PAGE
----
Veterans refuse to decamp from Capitol Hill until Senate passes Republican-blocked toxins bill


Senate Republicans are facing a showdown on Monday with a group of angry veterans who say they’ll refuse to leave Capitol Hill until the chamber passes a massive toxic exposure bill that was derailed last week.

Senate Majority Leader Charles E. Schumer, New York Democrat, has vowed to bring the Promise to Address Comprehensive Toxins, or PACT Act, back to the floor for a vote this week after 25 Republicans switched their vote to block the bill’s final passage.

“These men and women have fought for all of your freedoms and Congress has turned their backs on them,” said Rosie Lopez-Torres, executive director of Burn Pits 360, a group that advocates for veterans exposed to hazardous burn pits during deployments to Iraq and Afghanistan. “It’s shameful and it’s criminal.”

Ms. Lopez-Torres, who co-founded the group along with her husband and Iraq war veteran Le Roy Torres, is one of several veterans and advocates who have remained on “fire watch” at the Capitol since last Thursday, when the bill failed in the Senate.

“They’ve all been here since Thursday through the rain, through the sun,” she said. “They’re not leaving. They did one-year deployments. This is nothing to them. They will be here until they give us a vote.”

Several powerful veterans’ organizations including the Veterans of Foreign Wars, Iraq and Afghanistan Veterans of America, and the Wounded Warrior Project back the legislation, which expands benefits for veterans who suffer illnesses linked to exposure to burn pit smoke and other toxins while serving.

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The groups, who have pressed for the legislation for years, expected final passage Thursday after the House passed the bill 342 – 88 two weeks before, and after the bill received support from the majority of Senate Republicans in June.

But during the Senate vote, 25 Republicans voted against the final bill over concerns that the bill, as written, included a “budget gimmick” that would allow spending under the bill to be moved from discretionary to mandatory spending.

“This provision is completely unnecessary to achieve the PACT Act’s stated goal of expanding health care and other benefits for veterans,” Sen. Pat Toomey, Pennsylvania Republican, said on the Senate floor. “By failing to remove this gimmick, Congress would effectively be using an important veterans’ care bill to hide a massive, unrelated spending binge.”

Mr. Toomey was among 14 Republicans who objected to an earlier version of the bill when it came up for a vote in June, over the same concerns.

The Committee for a Responsible Federal Budget also objected to the budgeting provisions included in the bill in June.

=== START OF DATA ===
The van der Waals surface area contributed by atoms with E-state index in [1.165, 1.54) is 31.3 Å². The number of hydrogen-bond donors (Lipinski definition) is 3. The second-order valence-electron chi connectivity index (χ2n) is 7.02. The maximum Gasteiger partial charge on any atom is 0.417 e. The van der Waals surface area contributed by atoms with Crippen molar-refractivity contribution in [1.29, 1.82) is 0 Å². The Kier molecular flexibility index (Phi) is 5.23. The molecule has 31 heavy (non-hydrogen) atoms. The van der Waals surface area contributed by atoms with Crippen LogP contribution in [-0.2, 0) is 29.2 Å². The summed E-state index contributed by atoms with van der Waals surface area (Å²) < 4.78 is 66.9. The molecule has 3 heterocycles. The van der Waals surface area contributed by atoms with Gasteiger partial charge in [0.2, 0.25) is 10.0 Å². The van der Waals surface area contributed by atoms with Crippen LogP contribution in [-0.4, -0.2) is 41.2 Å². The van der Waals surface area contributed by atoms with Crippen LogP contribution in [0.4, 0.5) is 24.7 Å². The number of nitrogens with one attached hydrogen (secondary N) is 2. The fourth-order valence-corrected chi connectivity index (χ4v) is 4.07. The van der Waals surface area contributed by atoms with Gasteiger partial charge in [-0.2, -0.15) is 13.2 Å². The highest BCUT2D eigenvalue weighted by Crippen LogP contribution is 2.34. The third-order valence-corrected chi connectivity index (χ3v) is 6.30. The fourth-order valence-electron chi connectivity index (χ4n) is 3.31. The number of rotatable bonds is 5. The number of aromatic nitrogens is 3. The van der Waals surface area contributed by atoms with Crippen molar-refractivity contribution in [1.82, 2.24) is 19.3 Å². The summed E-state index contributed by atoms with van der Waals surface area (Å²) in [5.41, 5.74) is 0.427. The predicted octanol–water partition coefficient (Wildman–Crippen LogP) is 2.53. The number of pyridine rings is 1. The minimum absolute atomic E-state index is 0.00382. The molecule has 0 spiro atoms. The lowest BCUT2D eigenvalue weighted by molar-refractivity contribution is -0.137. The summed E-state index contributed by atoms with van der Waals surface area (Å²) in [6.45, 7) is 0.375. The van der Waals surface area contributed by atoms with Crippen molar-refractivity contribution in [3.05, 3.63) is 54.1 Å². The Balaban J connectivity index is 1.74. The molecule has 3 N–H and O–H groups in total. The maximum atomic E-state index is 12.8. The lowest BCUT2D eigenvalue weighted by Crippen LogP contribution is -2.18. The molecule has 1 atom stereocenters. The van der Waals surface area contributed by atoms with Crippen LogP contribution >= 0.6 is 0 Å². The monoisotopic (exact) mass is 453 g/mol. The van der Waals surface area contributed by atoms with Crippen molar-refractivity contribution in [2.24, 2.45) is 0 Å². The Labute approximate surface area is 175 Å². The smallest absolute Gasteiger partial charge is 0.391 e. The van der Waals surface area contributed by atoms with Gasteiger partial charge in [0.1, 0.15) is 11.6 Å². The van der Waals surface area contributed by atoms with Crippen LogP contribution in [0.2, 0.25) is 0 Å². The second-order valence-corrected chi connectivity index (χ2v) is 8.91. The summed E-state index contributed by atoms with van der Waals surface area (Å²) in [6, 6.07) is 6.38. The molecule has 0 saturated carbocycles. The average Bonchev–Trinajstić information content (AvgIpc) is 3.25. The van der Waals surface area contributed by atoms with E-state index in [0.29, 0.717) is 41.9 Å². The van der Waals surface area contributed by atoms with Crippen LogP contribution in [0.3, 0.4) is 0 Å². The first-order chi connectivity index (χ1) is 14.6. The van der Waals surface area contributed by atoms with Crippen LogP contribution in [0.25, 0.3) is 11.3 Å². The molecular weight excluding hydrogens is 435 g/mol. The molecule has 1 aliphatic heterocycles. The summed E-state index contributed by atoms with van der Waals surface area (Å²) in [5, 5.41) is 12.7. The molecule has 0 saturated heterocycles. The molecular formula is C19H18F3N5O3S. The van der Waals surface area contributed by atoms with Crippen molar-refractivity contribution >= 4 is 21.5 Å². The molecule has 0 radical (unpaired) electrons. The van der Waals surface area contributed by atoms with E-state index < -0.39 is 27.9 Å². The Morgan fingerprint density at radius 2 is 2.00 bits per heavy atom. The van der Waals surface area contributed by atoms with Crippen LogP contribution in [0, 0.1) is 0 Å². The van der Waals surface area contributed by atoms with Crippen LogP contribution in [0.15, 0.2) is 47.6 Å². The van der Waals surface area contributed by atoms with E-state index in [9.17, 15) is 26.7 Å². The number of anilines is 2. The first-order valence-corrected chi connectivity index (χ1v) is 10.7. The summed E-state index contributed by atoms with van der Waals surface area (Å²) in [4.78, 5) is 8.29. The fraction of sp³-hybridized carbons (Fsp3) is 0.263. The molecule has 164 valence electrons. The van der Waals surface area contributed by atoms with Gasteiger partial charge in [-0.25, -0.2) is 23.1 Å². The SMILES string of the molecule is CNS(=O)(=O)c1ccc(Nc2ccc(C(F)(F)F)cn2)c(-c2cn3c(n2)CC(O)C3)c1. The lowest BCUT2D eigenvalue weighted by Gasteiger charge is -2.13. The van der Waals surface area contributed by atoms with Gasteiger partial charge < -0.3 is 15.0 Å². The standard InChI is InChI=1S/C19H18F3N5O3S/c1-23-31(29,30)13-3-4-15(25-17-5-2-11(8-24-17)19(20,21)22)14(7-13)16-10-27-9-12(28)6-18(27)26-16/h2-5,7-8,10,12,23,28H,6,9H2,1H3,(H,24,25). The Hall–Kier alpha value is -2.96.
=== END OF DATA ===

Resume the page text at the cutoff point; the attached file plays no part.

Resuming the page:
“With inflation surging and debt approaching record levels, we shouldn’t be putting another $300 billion on the national credit card when these benefits are so clearly worth fully paying for,” Maya MacGuineas, president of the group, said in a statement Monday.

But several Republicans who voted against the measure last week accuse Democrats of attempting to sneak in the budget provision at the last minute, and have stood by their vote amid a vocal backlash by veterans groups and advocates.

Comedian and long-time veterans’ advocate John Stewart thrashed Sen. Ted Cruz in a widely shared video over the weekend after the Texas Republican cited last-minute budgetary changes by Democrats as his reasoning for voting against the bill.

“Now, I’m not a big city, Harvard-educated lawyer, but I can read,” Mr. Stewart said, contending that there was nothing added to the bill at the last minute. “It’s always been mandatory spending, so the government can’t just cut off their funding at any point.”

The video sparked a back-and-forth that continued into Monday.

“Nothing changed in it,” Mr. Stewart said Monday as he stood with the veterans in front of the Capitol. “Ask any senator, any one of the senators that changed their votes. Point to the section of the bill that changed, that made your vote go from yes to no. It’s not there.”

Mr. Stewart called on Mr. Schumer to bring the bill to the floor on Monday, and for the Senate to remain in session until the bill is passed.

“This is the lowest-hanging fruit of a functioning society,” Mr. Stewart said. “If we can’t do this, the rest of us have no shot.”

“My suggestion to this Senate would be when you come back, if all the members aren’t here, keep the lights on,” he said. “Keep the doors open and don’t leave here tonight until you do the right thing by these folks. Don’t make this harder than it is.”


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